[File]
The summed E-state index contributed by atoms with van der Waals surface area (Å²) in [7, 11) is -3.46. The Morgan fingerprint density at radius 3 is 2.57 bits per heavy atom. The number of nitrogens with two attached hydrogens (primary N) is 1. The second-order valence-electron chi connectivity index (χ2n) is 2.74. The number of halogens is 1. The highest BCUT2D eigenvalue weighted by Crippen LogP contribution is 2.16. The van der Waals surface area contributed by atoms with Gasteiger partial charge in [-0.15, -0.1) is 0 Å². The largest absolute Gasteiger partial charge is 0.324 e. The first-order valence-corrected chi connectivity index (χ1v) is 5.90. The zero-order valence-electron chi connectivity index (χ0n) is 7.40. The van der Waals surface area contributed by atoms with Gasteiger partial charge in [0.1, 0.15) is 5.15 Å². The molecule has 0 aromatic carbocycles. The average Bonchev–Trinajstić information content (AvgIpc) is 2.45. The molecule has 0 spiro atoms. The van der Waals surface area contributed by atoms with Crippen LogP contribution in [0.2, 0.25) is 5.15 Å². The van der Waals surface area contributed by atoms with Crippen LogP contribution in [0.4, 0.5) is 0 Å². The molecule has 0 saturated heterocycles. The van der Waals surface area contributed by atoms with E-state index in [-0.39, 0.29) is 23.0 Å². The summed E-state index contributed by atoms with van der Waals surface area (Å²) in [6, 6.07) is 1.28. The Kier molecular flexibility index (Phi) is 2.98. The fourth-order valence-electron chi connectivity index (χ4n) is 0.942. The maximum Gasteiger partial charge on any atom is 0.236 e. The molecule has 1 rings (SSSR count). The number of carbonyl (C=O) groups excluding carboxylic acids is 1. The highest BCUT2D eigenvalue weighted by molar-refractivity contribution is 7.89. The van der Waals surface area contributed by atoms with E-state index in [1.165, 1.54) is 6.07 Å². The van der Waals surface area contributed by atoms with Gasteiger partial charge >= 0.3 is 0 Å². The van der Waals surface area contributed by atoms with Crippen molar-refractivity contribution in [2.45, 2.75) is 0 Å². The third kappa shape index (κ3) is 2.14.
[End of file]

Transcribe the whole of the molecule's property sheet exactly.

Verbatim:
The summed E-state index contributed by atoms with van der Waals surface area (Å²) in [7, 11) is -3.46. The Morgan fingerprint density at radius 3 is 2.57 bits per heavy atom. The number of nitrogens with two attached hydrogens (primary N) is 1. The second-order valence-electron chi connectivity index (χ2n) is 2.74. The number of halogens is 1. The highest BCUT2D eigenvalue weighted by Crippen LogP contribution is 2.16. The van der Waals surface area contributed by atoms with Gasteiger partial charge in [-0.15, -0.1) is 0 Å². The largest absolute Gasteiger partial charge is 0.324 e. The first-order valence-corrected chi connectivity index (χ1v) is 5.90. The zero-order valence-electron chi connectivity index (χ0n) is 7.40. The van der Waals surface area contributed by atoms with Gasteiger partial charge in [0.1, 0.15) is 5.15 Å². The molecule has 0 aromatic carbocycles. The average Bonchev–Trinajstić information content (AvgIpc) is 2.45. The molecule has 0 spiro atoms. The van der Waals surface area contributed by atoms with Crippen LogP contribution in [0.2, 0.25) is 5.15 Å². The van der Waals surface area contributed by atoms with Crippen LogP contribution in [0.4, 0.5) is 0 Å². The molecule has 0 saturated heterocycles. The van der Waals surface area contributed by atoms with E-state index in [-0.39, 0.29) is 23.0 Å². The summed E-state index contributed by atoms with van der Waals surface area (Å²) in [6, 6.07) is 1.28. The Kier molecular flexibility index (Phi) is 2.98. The fourth-order valence-electron chi connectivity index (χ4n) is 0.942. The maximum Gasteiger partial charge on any atom is 0.236 e. The molecule has 1 rings (SSSR count). The number of carbonyl (C=O) groups excluding carboxylic acids is 1. The highest BCUT2D eigenvalue weighted by molar-refractivity contribution is 7.89. The van der Waals surface area contributed by atoms with E-state index in [1.165, 1.54) is 6.07 Å². The van der Waals surface area contributed by atoms with Gasteiger partial charge >= 0.3 is 0 Å². The van der Waals surface area contributed by atoms with Crippen molar-refractivity contribution in [2.45, 2.75) is 0 Å². The third kappa shape index (κ3) is 2.14.